This small piece of crocheted lace was made by my grandmother, Marie Erb Moeller. I don’t know when or why she made it. She was born on March 4, 1888. She emigrated to Philadelphia from Weiler, a farming village in southwestern German region of Swabia, around 1910. She worked as a maid for a German-Jewish family in a big house on North Broad Street until marrying a baker who lived in New York City. They lived in Harlem at first and she gave birth to her two children – my aunt Caroline and my father Walter – while living there. Then the family moved to Astoria, in Queens, where my grandfather Max started his own bakery. In 1927, when my father was five, Max died of alcoholism. Marie sold the bakery, moved back to Philadelphia where her father and siblings lived, and bought a house near 5th and Champlost in Olney. During the Great Depression, she took in boarders to make money, and my father grew up sharing his bedroom with a variety of German immigrant men. Marie lived to see her daughter run a successful business with her husband. She lived to see my father serve as an officer in World War II, receive a PhD, and become a history professor at Temple University. She did not live to see me; she died before my mother and father even met.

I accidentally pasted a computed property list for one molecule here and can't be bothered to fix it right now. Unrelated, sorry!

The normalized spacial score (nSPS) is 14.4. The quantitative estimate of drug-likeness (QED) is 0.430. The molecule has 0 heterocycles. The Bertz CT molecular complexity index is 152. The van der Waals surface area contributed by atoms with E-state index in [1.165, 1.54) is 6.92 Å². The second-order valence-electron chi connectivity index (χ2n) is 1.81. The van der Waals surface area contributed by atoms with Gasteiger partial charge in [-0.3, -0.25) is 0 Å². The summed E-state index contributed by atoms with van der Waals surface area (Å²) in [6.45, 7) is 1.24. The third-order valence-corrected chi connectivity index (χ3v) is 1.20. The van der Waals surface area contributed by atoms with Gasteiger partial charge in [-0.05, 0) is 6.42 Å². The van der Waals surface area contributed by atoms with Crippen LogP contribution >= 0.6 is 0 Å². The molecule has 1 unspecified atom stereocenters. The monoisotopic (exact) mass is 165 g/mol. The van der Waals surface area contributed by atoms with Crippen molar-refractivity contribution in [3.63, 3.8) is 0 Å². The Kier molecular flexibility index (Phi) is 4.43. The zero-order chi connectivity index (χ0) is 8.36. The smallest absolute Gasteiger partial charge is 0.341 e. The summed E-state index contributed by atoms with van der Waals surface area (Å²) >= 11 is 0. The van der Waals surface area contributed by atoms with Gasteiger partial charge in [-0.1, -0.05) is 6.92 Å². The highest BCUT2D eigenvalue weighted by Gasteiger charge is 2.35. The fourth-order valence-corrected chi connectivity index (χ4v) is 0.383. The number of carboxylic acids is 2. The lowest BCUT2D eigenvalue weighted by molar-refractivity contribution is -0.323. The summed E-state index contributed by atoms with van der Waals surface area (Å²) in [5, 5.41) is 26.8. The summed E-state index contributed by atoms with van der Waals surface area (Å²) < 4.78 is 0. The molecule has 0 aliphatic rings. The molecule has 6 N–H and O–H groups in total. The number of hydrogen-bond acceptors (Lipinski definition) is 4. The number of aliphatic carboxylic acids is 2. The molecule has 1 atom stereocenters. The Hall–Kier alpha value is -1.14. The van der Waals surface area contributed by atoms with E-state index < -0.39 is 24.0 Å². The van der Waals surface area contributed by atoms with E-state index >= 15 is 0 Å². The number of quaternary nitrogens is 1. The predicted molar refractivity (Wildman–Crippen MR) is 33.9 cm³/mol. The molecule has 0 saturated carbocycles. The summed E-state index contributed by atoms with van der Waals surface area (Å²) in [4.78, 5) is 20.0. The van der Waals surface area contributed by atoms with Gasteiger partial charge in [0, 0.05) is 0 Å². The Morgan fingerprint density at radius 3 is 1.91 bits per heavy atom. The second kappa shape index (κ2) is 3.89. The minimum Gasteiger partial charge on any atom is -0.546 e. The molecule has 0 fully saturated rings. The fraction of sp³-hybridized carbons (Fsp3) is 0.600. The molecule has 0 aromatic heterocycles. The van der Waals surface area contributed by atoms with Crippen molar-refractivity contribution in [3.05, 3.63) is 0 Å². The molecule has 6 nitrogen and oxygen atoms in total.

I am named after Marie. My father said she would have not only loved me, but would have enjoyed me. This small bit of crochet reminds me of her presence in a world that is past – of my immigrant working class heritage – and the tenacity of the women who came before me.